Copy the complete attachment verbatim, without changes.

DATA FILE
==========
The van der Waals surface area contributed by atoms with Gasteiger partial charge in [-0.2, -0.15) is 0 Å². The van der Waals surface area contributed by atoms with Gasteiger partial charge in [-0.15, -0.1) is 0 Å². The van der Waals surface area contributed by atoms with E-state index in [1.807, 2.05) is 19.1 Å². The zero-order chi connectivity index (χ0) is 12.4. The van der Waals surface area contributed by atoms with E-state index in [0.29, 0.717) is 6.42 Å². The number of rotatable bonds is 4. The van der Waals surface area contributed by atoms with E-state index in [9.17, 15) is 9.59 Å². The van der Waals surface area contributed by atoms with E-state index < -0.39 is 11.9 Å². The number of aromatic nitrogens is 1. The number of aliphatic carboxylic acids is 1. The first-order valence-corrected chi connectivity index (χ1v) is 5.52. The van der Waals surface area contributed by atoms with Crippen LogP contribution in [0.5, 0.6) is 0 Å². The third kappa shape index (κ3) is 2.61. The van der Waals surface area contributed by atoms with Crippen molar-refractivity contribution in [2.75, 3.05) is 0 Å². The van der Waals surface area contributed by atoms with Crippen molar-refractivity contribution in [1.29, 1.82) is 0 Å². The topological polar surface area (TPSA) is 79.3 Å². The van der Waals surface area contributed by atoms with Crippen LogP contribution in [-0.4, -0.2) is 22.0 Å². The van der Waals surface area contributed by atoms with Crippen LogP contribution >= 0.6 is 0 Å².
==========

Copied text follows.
The van der Waals surface area contributed by atoms with Gasteiger partial charge in [-0.2, -0.15) is 0 Å². The van der Waals surface area contributed by atoms with Gasteiger partial charge in [-0.15, -0.1) is 0 Å². The van der Waals surface area contributed by atoms with E-state index in [1.807, 2.05) is 19.1 Å². The zero-order chi connectivity index (χ0) is 12.4. The van der Waals surface area contributed by atoms with E-state index in [0.29, 0.717) is 6.42 Å². The number of rotatable bonds is 4. The van der Waals surface area contributed by atoms with E-state index in [9.17, 15) is 9.59 Å². The van der Waals surface area contributed by atoms with E-state index < -0.39 is 11.9 Å². The number of aromatic nitrogens is 1. The number of aliphatic carboxylic acids is 1. The first-order valence-corrected chi connectivity index (χ1v) is 5.52. The van der Waals surface area contributed by atoms with Crippen LogP contribution in [0.5, 0.6) is 0 Å². The third kappa shape index (κ3) is 2.61. The van der Waals surface area contributed by atoms with Crippen molar-refractivity contribution in [2.75, 3.05) is 0 Å². The van der Waals surface area contributed by atoms with Crippen molar-refractivity contribution in [1.29, 1.82) is 0 Å². The topological polar surface area (TPSA) is 79.3 Å². The van der Waals surface area contributed by atoms with Crippen LogP contribution in [-0.4, -0.2) is 22.0 Å². The van der Waals surface area contributed by atoms with Crippen LogP contribution >= 0.6 is 0 Å².